NEW VEHICLES COMING FOR JTF2 NEXT YEAR
By David Pugliese
The country’s Ottawa-based commando unit will get a fleet of new war wagons next year in a deal expected to be worth more than $100 million.
Evaluation of new vehicles for the military’s Joint Task Force 2 command unit, based at Dwyer Hill, and the special operations regiment in Petawawa has narrowed the search down to two candidates, both to be built in the U.S.
JTF2 and the Canadian Special Operations Regiment currently use Humvees built by AM General in Indiana. Those were purchased during the early days of the Afghan war for JTF2.
Craig McNab of AM General said the company is actively pursuing the Canadian special forces vehicle project and is waiting for the second phase of the program to begin. That would involve the government issuing a request for proposals to the two companies whose vehicles have been selected.
McNab said he didn’t want to get into details about the specific type of vehicle offered to Canada. But he added that AM General has established a good relationship with Canadian special forces through a maintenance and battlefield repair program the company offers on JTF2’s existing fleet of Humvees. “We have a particularly good training program with U.S. special operations and the Canadians liked it as well,” he added.
Lockheed Martin is the second firm selected with its Supacat family of vehicles, according to industry officials. Those high mobility trucks were originally designed in Britain and some variants, such as the Jackal, are now in service with special forces and regular force units.
Lockheed Martin has a deal to sell the British vehicles to militaries in Canada and the U.S.
In January the Australian government announced that it had taken delivery of the first of 30 Supacat Jackal patrol vehicles for its special forces. Those vehicles are worth more than $1 million each.
Public Works and Government Services has declined to name the two firms selected for Canadian program. In an email the department claims it has to protect the “commercial confidentiality” of the firms.
It did not explain why it needed to protect commercial confidentiality when the companies in question have acknowledged their interest in the project.
Public Works will issue a request for proposals to the two qualified bidders and a contract is to be awarded in the summer. The requirement for 100 new vehicles.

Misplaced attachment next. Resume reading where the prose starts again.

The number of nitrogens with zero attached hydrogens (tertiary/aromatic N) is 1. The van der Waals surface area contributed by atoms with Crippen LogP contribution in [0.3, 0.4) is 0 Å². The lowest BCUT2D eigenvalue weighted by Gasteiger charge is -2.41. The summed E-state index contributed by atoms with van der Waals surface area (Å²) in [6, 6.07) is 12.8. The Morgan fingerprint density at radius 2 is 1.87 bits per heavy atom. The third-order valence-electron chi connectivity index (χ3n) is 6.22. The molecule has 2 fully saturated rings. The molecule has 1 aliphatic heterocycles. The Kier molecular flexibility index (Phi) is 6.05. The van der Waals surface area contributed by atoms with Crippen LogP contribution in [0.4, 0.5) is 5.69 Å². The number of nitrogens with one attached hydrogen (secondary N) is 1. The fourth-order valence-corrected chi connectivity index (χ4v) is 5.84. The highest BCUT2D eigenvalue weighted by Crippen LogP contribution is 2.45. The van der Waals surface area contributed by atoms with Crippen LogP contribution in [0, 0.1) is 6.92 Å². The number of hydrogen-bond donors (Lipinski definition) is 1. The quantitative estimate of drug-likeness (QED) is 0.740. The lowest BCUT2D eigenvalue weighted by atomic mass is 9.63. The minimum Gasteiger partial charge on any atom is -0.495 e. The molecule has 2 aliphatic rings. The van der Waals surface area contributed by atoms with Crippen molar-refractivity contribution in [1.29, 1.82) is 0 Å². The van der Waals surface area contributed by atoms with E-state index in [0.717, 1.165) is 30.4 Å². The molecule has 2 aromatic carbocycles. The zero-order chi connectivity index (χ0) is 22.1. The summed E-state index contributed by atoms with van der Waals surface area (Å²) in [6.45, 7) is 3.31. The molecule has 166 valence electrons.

In an interview last year, Col. Mike Day, head of the Canadian Special Operations Forces Command, said the existing fleet of Humvees will continue to be used as his personnel become proficient on the new vehicles. He noted the new vehicles will be available for use for various units in the command.
For logistics purposes, the command is also looking for a vehicle fielded by a number of countries so that parts would be readily available.
Col. Day noted that the requirements for the new vehicles mention that they have to be capable of being transported by helicopter. “I think that type of tactical force projection is a critical component,” he said. “Use Afghanistan as an example; use any other part of the world. Do you want to fly for an hour or do you want to drive for a day?”
Stephen Priestley, a researcher for the Canadian-American Strategic Review website at Simon Fraser University, said that the Supacat Jackal appears to meet the various criteria that Canada’s special operations command needs. He noted that the Supacat variant selected by Australia comes with the option of a bolt-on chassis that can convert the basic four-by-four vehicle into a six-by-six speciality vehicle. Such a conversion can be done in several hours.
Col. Day said the next major purchase for his Ottawa-based command will be to replace its fleet of rigid hull inflatables that are used for domestic counter-terrorism missions. He did not provide a timeline on when the replacement of those boats might happen.